English Standard Version
And the man Micah had a shrine, and he made an ephod and household gods, and ordained one of his sons, who became his priest.
King James Bible
And the man Micah had an house of gods, and made an ephod, and teraphim, and consecrated one of his sons, who became his priest.
American Standard Version
And the man Micah had a house of gods, and he made an ephod, and teraphim, and consecrated one of his sons, who became his priest.
And he separated also therein a little temple for the god, and made an ephod, and theraphim, that is to say, a priestly garment, and idols: and he filled the hand of one of his sons, and he became his priest.
English Revised Version
And the man Micah had an house of gods, and he made an ephod, and teraphim, and consecrated one of his sons, who became his priest.
Webster's Bible Translation
And the man Micah had a house of gods, and made an ephod, and teraphim, and consecrated one of his sons, who became his priest.
Judges 17:5 Parallel
CommentaryKeil and Delitzsch Biblical Commentary on the Old Testament
After he had prayed to the Lord for strength for this last great deed, he embraced the two middle pillars upon which the building was erected, leant upon them, one with his right hand, the other with the left (viz., embracing them with his hands, as these words also belong to ילפּת), and said, "let my soul die with the Philistines." He then bent (the two pillars) with force, and the house fell upon the princes and all the people who were within. So far as the fact itself is concerned, there is no ground nor questioning the possibility of Samson's bringing down the whole building with so many men inside by pulling down two middle columns, as we have no accurate acquaintance with the style of its architecture. In all probability we have to picture this temple of Dagon as resembling the modern Turkish kiosks, namely as consisting of a "spacious hall, the roof of which rested in front upon four columns, two of them standing at the ends, and two close together in the centre. Under this hall the leading men of the Philistines celebrated a sacrificial meal, whilst the people were assembled above upon the top of the roof, which was surrounded by a balustrade" (Faber, Archol. der. Hebr. p. 444, cf. pp. 436-7; and Shaw, Reisen, p. 190). The ancients enter very fully into the discussion of the question whether Samson committed suicide or not, though without arriving at any satisfactory conclusion. O. v. Gerlach, however, has given the true answer. "Samson's deed," he says, "was not suicide, but the act of a hero, who sees that it is necessary for him to plunge into the midst of his enemies with the inevitable certainty of death, in order to effect the deliverance of his people and decide the victory which he has still to achieve. Samson would be all the more certain that this was the will of the Lord, when he considered that even if he should deliver himself in any other way cut of the hands of the Philistines, he would always carry about with him the mark of his shame in the blindness of his eyes-a mark of his unfaithfulness as the servant of God quite as much as of the double triumph of his foes, who had gained a spiritual as well as a corporeal victory over him." Such a triumph as this the God of Israel could not permit His enemies and their idols to gain. The Lord must prove to them, even through Samson's death, that the shame of his sin was taken from him, and that the Philistines had no cause to triumph over him. Thus Samson gained the greatest victory over his foes in the moment of his own death. The terror of the Philistines when living, he became a destroyer of the temple of their idol when he died. Through this last act of his he vindicated the honour of Jehovah the God of Israel, against Dagon the idol of the Philistines. "The dead which he slew at his death were more than they which he slew in his life."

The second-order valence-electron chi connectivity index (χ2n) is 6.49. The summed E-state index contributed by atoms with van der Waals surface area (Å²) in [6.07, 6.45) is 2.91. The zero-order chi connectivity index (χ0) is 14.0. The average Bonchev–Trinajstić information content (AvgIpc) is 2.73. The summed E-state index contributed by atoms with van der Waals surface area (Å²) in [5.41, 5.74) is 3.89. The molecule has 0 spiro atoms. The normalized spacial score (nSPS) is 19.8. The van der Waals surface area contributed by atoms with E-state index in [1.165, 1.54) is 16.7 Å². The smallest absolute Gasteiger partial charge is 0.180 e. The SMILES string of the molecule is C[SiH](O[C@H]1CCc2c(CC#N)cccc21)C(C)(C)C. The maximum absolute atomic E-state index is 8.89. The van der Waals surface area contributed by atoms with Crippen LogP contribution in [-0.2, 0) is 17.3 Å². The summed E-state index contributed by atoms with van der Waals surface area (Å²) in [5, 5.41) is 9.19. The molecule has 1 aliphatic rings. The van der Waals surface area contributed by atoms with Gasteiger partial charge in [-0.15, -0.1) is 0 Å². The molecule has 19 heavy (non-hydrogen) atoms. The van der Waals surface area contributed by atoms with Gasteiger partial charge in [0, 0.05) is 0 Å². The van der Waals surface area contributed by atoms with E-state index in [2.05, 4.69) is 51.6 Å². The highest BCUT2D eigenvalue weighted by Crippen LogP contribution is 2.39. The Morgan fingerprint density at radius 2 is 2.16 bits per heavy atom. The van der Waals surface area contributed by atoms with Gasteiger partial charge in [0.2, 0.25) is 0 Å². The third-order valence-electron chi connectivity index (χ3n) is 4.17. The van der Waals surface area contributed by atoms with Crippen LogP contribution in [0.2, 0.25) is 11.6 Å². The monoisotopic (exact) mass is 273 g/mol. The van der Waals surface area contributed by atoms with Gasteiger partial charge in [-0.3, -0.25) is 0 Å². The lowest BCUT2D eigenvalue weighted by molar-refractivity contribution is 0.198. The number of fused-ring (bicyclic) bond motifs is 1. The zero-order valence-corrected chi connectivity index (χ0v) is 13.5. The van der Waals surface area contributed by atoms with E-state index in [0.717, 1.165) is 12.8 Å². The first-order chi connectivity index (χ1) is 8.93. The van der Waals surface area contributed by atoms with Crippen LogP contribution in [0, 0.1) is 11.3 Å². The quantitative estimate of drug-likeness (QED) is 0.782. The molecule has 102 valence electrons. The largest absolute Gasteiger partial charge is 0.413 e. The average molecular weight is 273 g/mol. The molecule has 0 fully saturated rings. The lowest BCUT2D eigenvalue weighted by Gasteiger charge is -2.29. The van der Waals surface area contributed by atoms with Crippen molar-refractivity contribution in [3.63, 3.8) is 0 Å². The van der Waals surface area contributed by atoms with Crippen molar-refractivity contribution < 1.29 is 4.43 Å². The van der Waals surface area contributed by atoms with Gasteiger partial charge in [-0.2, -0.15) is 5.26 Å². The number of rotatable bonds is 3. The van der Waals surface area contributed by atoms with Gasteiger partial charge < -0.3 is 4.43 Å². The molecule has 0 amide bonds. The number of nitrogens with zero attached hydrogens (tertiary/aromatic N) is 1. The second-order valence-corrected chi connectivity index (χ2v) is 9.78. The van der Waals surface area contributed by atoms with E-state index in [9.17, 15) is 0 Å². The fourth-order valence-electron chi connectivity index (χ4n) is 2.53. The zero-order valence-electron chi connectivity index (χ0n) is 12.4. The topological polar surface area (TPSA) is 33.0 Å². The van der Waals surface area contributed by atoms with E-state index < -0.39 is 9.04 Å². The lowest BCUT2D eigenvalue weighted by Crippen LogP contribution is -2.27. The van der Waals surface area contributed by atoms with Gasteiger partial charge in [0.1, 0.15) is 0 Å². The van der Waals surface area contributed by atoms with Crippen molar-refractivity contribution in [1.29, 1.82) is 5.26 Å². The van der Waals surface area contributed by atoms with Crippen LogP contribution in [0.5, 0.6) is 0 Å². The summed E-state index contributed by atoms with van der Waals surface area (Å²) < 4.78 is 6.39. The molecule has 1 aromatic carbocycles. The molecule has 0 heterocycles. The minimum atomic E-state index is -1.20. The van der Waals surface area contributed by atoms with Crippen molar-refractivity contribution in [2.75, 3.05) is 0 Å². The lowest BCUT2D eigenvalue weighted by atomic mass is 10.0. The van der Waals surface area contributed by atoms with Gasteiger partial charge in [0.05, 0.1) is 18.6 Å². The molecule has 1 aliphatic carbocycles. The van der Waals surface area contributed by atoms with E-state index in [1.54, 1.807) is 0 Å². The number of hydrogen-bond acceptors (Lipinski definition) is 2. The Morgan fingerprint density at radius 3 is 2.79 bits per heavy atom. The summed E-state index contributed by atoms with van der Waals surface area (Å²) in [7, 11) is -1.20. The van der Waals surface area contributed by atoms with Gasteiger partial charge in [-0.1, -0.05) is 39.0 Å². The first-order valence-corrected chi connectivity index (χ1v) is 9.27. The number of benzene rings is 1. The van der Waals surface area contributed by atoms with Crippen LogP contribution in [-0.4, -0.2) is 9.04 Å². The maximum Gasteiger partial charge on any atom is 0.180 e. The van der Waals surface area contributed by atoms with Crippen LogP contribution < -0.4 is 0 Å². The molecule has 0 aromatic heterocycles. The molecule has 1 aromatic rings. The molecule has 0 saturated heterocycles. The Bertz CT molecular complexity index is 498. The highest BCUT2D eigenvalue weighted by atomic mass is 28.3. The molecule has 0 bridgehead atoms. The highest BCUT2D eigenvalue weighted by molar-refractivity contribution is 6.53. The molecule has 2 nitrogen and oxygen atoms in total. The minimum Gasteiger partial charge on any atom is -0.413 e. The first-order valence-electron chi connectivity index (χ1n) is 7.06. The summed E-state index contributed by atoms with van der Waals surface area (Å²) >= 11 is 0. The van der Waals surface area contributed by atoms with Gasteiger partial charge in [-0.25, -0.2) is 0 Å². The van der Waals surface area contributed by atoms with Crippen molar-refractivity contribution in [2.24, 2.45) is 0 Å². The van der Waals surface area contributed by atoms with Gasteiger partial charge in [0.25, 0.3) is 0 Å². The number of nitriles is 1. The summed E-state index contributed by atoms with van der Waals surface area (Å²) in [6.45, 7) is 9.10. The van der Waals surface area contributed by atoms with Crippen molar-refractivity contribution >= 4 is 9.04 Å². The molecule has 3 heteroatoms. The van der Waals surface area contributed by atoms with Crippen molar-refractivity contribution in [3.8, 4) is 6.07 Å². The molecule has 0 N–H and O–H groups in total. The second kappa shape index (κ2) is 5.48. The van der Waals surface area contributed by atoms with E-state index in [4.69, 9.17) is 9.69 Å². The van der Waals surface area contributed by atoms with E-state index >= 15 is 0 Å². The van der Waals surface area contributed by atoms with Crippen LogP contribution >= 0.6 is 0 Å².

Treasury of Scripture Knowledge
an house of gods, or as baith Elohim may also signify, 'a house of God.'
consecrated. Heb. filled the hand
Laban had gone to shear his sheep, and Rachel stole her father's household gods.
And you shall appoint Aaron and his sons, and they shall guard their priesthood. But if any outsider comes near, he shall be put to death."
And Gideon made an ephod of it and put it in his city, in Ophrah. And all Israel whored after it there, and it became a snare to Gideon and to his family.
So when he restored the money to his mother, his mother took 200 pieces of silver and gave it to the silversmith, who made it into a carved image and a metal image. And it was in the house of Micah.
Then the five men who had gone to scout out the country of Laish said to their brothers, "Do you know that in these houses there are an ephod, household gods, a carved image, and a metal image? Now therefore consider what you will do."
And he said, "You take my gods that I made and the priest, and go away, and what have I left? How then do you ask me, 'What is the matter with you?'"
And the people of Dan set up the carved image for themselves, and Jonathan the son of Gershom, son of Moses, and his sons were priests to the tribe of the Danites until the day of the captivity of the land.
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ESV Text Edition: 2016. The Holy Bible, English Standard Version® copyright © 2001 by Crossway Bibles, a publishing ministry of Good News Publishers.